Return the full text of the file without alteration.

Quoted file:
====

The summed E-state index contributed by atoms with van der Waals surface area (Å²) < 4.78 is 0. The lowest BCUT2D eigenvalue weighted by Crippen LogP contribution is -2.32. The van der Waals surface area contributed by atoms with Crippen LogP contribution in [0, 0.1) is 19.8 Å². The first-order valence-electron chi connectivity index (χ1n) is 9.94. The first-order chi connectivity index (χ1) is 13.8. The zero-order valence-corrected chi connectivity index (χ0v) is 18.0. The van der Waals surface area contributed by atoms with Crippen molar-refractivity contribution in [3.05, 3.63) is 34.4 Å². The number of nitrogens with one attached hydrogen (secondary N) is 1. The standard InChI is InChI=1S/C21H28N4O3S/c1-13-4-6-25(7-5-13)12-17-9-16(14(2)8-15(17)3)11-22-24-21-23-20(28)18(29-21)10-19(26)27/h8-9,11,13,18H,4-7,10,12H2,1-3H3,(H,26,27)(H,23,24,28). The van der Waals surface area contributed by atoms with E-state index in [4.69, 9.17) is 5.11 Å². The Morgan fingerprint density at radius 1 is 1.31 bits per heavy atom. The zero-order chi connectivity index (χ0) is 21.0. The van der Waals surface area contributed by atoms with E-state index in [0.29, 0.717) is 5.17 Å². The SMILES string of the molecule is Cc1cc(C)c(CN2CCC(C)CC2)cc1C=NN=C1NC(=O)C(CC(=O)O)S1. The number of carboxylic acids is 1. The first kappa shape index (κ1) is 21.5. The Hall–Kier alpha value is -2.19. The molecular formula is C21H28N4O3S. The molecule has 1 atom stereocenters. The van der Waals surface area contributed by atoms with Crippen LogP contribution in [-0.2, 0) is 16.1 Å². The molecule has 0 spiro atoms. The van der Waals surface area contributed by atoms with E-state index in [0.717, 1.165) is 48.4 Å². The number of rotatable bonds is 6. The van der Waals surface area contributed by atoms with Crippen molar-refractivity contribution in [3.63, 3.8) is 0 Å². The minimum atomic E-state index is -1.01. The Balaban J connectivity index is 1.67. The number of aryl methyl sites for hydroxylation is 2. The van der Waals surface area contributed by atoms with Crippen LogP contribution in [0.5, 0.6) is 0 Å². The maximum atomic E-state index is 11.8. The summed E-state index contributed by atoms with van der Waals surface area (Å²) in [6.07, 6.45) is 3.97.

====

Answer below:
The summed E-state index contributed by atoms with van der Waals surface area (Å²) < 4.78 is 0. The lowest BCUT2D eigenvalue weighted by Crippen LogP contribution is -2.32. The van der Waals surface area contributed by atoms with Crippen LogP contribution in [0, 0.1) is 19.8 Å². The first-order valence-electron chi connectivity index (χ1n) is 9.94. The first-order chi connectivity index (χ1) is 13.8. The zero-order valence-corrected chi connectivity index (χ0v) is 18.0. The van der Waals surface area contributed by atoms with Crippen molar-refractivity contribution in [3.05, 3.63) is 34.4 Å². The number of nitrogens with one attached hydrogen (secondary N) is 1. The standard InChI is InChI=1S/C21H28N4O3S/c1-13-4-6-25(7-5-13)12-17-9-16(14(2)8-15(17)3)11-22-24-21-23-20(28)18(29-21)10-19(26)27/h8-9,11,13,18H,4-7,10,12H2,1-3H3,(H,26,27)(H,23,24,28). The van der Waals surface area contributed by atoms with E-state index in [4.69, 9.17) is 5.11 Å². The Morgan fingerprint density at radius 1 is 1.31 bits per heavy atom. The zero-order chi connectivity index (χ0) is 21.0. The van der Waals surface area contributed by atoms with E-state index in [0.29, 0.717) is 5.17 Å². The SMILES string of the molecule is Cc1cc(C)c(CN2CCC(C)CC2)cc1C=NN=C1NC(=O)C(CC(=O)O)S1. The number of carboxylic acids is 1. The first kappa shape index (κ1) is 21.5. The Hall–Kier alpha value is -2.19. The molecular formula is C21H28N4O3S. The molecule has 1 atom stereocenters. The van der Waals surface area contributed by atoms with Crippen LogP contribution in [-0.2, 0) is 16.1 Å². The molecule has 0 spiro atoms. The van der Waals surface area contributed by atoms with E-state index in [0.717, 1.165) is 48.4 Å². The number of rotatable bonds is 6. The van der Waals surface area contributed by atoms with Crippen molar-refractivity contribution in [3.63, 3.8) is 0 Å². The minimum atomic E-state index is -1.01. The Balaban J connectivity index is 1.67. The number of aryl methyl sites for hydroxylation is 2. The van der Waals surface area contributed by atoms with Crippen LogP contribution in [0.5, 0.6) is 0 Å². The maximum atomic E-state index is 11.8. The summed E-state index contributed by atoms with van der Waals surface area (Å²) in [6.07, 6.45) is 3.97.